Illustration: Rebecca Zisser/Axios

Apple has come under fire this week for holding onto encryption keys to iCloud backups, which let it provide law enforcement with access to users' data even while the company is refusing to unlock iPhones for the FBI, as in the current standoff over the Pensacola shooter's phone.

The state of play: Apple's practice is nothing new — and it's not a sign the company is capitulating to law enforcement in the encryption debate.

Why it matters: Apple has come under criticism from all corners, with President Trump and others criticizing the company for not giving the government a "back door" into iPhones, and others saying Apple has offered law enforcement too much access.

  • In reality, Apple has staked out somewhat of a middle ground between the extremes, but falls far closer to the pro-encryption end of the spectrum.

How it works: With iMessage, Apple allows users to fully encrypt their messages, so they can't be seen or recovered by Apple. When it comes to the iPhone, the device itself is fully encrypted — meaning without the passcode, no one (not even Apple) has access to the information stored inside.

Yes, but: With iCloud backups of the data to the phone, Apple made the decision to hold onto the encryption key — largely so that if consumers lose their password, there is still a way to recover their data.

  • Of course Apple knows that this choice also avoids a hard-line stance in which it has nothing to offer law enforcement — which would likely lead to even more confrontation than the company already faces.
  • A Reuters report this week led many to conclude this is a new policy or one hidden from the public. In fact, it has been publicly disclosed and reported, though it is perhaps not that widely understood.
  • And if a user really wants to keep their data in their own hands, they can back up their iPhone to a computer instead, or choose to have no backup at all.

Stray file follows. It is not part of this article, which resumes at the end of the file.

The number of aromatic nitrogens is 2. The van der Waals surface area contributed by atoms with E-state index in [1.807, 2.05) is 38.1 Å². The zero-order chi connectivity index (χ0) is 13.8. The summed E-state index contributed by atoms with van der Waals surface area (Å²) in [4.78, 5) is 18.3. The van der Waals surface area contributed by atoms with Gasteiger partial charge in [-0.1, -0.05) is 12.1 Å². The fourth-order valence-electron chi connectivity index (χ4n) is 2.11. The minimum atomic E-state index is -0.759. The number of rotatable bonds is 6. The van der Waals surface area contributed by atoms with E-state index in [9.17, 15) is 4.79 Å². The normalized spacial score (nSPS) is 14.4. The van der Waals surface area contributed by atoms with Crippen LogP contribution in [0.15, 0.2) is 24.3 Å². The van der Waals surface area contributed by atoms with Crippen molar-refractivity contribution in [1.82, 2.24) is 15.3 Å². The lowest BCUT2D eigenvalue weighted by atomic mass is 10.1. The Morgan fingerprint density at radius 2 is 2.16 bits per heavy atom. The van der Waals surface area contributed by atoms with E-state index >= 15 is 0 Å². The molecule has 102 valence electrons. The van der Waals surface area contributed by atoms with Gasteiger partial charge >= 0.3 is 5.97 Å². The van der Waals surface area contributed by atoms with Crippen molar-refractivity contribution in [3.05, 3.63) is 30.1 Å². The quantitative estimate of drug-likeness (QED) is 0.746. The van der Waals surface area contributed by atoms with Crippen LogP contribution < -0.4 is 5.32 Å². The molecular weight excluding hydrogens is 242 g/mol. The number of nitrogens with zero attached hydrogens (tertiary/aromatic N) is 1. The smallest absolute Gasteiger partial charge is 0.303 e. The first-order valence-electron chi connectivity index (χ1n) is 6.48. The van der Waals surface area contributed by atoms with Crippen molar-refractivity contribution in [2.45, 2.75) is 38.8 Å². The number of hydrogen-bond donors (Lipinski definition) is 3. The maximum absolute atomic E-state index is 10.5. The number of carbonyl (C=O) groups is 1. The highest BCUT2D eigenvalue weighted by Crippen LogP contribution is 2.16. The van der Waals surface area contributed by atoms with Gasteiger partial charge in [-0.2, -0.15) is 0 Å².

Between the lines: Apparently, many law enforcement agencies don't fully understand they can get much of what they want from iCloud backups and instead seek to pressure Apple to crack open iPhones instead.

Our thought bubble: Apple isn't pleasing everyone, clearly. But it is offering customers who want full encryption a means to do so, while, in many cases, not leaving law enforcement empty-handed.

  • The issue continues to be hotly debated, with Attorney General William Barr issuing a renewed call for a back door to the iPhone's encryption, a move critics say will inevitably lead to abuses, either from hackers or repressive governments that want their own access to citizens' iPhones.

Meanwhile: Apple CEO Tim Cook spoke at a meeting between President Trump and tech leaders in Davos on Wednesday, as I reported yesterday. Shortly after, Trump issued a somewhat convoluted statement on Apple, during an interview with CNBC. You can read the full comments here, but suffice it to say he still wants more from the iPhone maker.

Go deeper: Apple says its software business is booming

Go deeper

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3 dead and thousands evacuated as Northern California fires explode

A building at the Meadowood Napa Valley luxury resort burns after the Glass Fire moved through the area on September 28, 2020 in St. Helena, California. Photo: by Justin Sullivan/Getty Images

Three people have died in a wildfire in Northern California and tens of thousands were evacuated across the state, as firefighters contended with strong winds and dry conditions that saw blazes explode across the state on Monday.

Driving the news: Shasta County Sheriff Eric Magrini confirmed the deaths occurred as the Zogg Fire spread across 15,000 acres, forcing the evacuation of 1,200 people. More than for 5o,000 people, per AP.

Updated 1 hour ago - Politics & Policy

Coronavirus dashboard

Illustration: Aïda Amer/Axios

  1. Global: Total confirmed cases as of 9 p.m. ET: 33,273,720 — Total deaths: 1,000,555 — Total recoveries: 23,056,480Map.
  2. U.S.: Total confirmed cases as of 9 p.m. ET: 7,147,241 — Total deaths: 205,031 — Total recoveries: 2,794,608 — Total tests: 102,342,416Map.
  3. Business: Companies are still holding back earnings guidance.
  4. Health: Trump announces plan to distribute 150 million rapid tests —The childless vaccine.
  5. Media: Fauci: Some of what Fox News reports about COVID-19 is "outlandish"
  6. States: Cuomo extends New York moratorium on evictions until 2021.
  7. World: More than 1 million people have now died from coronavirus — India the second country after U.S. to hit 6 million cases.
Dave Lawler, author of World
2 hours ago - World

Global coronavirus death toll crosses 1 million

Data: Our World in Data; Chart: Sara Wise/Axios

The global toll of confirmed deaths from COVID-19 crossed 1 million on Monday, according to data from Johns Hopkins.

By the numbers: More than half of those deaths have come in four countries: the U.S. (204,762), Brazil (141,741), India (95,542) and Mexico (76,430). The true global death toll is likely far higher.